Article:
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The development of the art of garden design has brought about the emergence of naturalistic or ecological gardens. This paper presents a brief historical overview of this period in gardening, and provides examples of contemporary applications. Plants can function as absorbents of metals and therefore there is also the possibility of their practical application in techniques for purifying the environment from metallic contamination. An urgent need to create collections of this unique wild plant material has been stressed. Naturalistic gardens designed in appropriate areas have been proposed as an adequate form of setting up in vivo collections composed of numerous native taxa.


We investigated habitat preference of Common Sandpipers as part of a monitoring program in the Őrség National Park, Hungary. Field observations were conducted during the summers between 2008 and 2012 along a 47-km long section of the River Rába. During the observations we recorded the number and location of birds on the river bank. We divided the studied area into 1 km long sections and measured the proportion of the visually distinguishable habitat types (water, low gravel and sand bank, vegetation and degraded area) from a digitalized map. Furthermore, we recorded the number of the low banks and the number of bends of the river within each section, as well as the sections’ distance from the closest hydroelectric power plants and human settlements. In 2012 we also performed a detailed habitat mapping, recording the proportion of the vegetation types along the river bank and the number of fishing spots, embankment strengthenings and gravel banks. We tested the correlations between these habitat variables and number of birds present in the river sections. Our results show that Common Sandpipers were observed more frequently in locations which have (1) larger number and area of low gravel and sand banks, (2) less dense vegetation, and (3) lower proportion of degraded habitats. These findings can be taken into account in the conservation management of River Rába

and methods 2.1 Study species A. syriaca is a fast growing, perennial, dicotyledonous species native to the eastern lowlands of North America. The species was brought to Europe as an ornamental plant and also for economic utilization (e.g., latex production) in the 19th century, and by now, it has become naturalized in central and southern European countries ( Bagi, 2008 ). In its invaded range, A. syriaca is mainly found in ruderal habitats (railway tracks, roadsides) and on abandoned agricultural land, deforested areas, or degraded areas ( Kelemen et al., 2016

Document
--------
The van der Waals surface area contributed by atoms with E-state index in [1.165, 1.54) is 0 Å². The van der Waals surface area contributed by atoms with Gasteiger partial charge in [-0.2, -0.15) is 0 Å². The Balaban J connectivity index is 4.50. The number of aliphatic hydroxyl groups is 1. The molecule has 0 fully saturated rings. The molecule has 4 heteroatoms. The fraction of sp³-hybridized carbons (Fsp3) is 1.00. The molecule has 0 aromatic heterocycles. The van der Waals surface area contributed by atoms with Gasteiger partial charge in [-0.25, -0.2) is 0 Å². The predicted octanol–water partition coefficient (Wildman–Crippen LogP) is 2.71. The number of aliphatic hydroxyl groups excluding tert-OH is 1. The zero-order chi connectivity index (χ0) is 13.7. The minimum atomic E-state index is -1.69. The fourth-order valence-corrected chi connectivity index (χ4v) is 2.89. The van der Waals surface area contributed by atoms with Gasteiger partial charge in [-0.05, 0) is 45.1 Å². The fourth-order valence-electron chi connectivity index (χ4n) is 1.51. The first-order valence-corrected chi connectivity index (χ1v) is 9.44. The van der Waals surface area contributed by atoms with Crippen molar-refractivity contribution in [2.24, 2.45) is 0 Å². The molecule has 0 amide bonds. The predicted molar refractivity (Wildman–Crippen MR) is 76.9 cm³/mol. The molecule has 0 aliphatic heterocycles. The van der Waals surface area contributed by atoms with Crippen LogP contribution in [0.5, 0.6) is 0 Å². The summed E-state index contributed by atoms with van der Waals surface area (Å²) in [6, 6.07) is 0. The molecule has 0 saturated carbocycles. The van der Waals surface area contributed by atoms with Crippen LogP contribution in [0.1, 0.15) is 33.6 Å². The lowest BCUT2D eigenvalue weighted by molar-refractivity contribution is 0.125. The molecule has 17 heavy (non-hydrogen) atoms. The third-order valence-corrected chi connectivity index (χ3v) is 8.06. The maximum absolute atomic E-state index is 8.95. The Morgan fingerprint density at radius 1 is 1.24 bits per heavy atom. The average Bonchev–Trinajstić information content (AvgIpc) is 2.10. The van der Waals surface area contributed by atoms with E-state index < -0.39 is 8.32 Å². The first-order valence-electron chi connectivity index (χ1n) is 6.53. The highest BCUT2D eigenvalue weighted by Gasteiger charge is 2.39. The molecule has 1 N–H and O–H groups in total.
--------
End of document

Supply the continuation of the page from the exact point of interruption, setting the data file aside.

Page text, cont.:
., Jendele L., Panayiotopoulos K.P., 2006. The influence of uniaxial compression upon pore size distribution in bi-modal soils. Soil Till. Res. 86: 27–37. Kuźnicki F., Białousz S., Skłodowski P., 1979. Basics of soil science with elements of soil cartography. PWN, Warszawa (in Polish). Kwiatkowska-Malina J., 2009. Transformations of organic substances introduced into soils. (Malina G. (Editor). Reclamation and revitalisation of degraded areas. PZiTS o. wielkopolski: 127–140 (in Polish). Maciejewska A., 1994. Research on the properties and fertility of sandy soil after the

References Anděl, J., 1998: Statistické metody. Matfyzpress, Praha, 274 p. Bacia, J., Barzdajn, W., 2007: Effects of soil reclamation on afforestation of degraded areas in the Chocianow Forests District. Sylwan, 151:44–51. Brandi, C., 2015: Safeguarding the earth system as a priority for sustainable development and global ethics: the need for an earth system SDG. Journal of Global Ethics, 11:32–36. Buček, A., Lacina, J., 2001: Harmonická kulturní krajina venkova – sny a realita. In: Tvář naší země – krajina domova. Sborník příspěvků z konference z 21. – 23. února

sunlight exhibited increased CWMs of LS, SLA, and LT, indicating that these environmental factors were associated with light-demanding (faster growing) tree species. However, in areas with low values of these factors, we observed increased CWMs of WD and H max , indicating associations with shade-tolerant (slower growing) species. Restoration practices within degraded areas on limestone hills must consider the extreme environments created by large areas of bare rock, shallow soil, and high light. To achieve successful restoration in these areas, managers should plant

: bioethanol and biodiesel) ( 15 ), as raw material for different industrial uses and also for regeneration of degraded areas. Another advantage of saline agriculture is that commercial cultivation of halophytes might be combined with aquaculture of sea fishes, providing a broader range of products to the food market ( 16 ). A few scientific reports have been published emphasising the economic potential of salt-tolerant plants in agriculture as a source of food, oils, fibres ( 17 ), pharmaceuticals or with environmental potential for protection and biodiversity conservation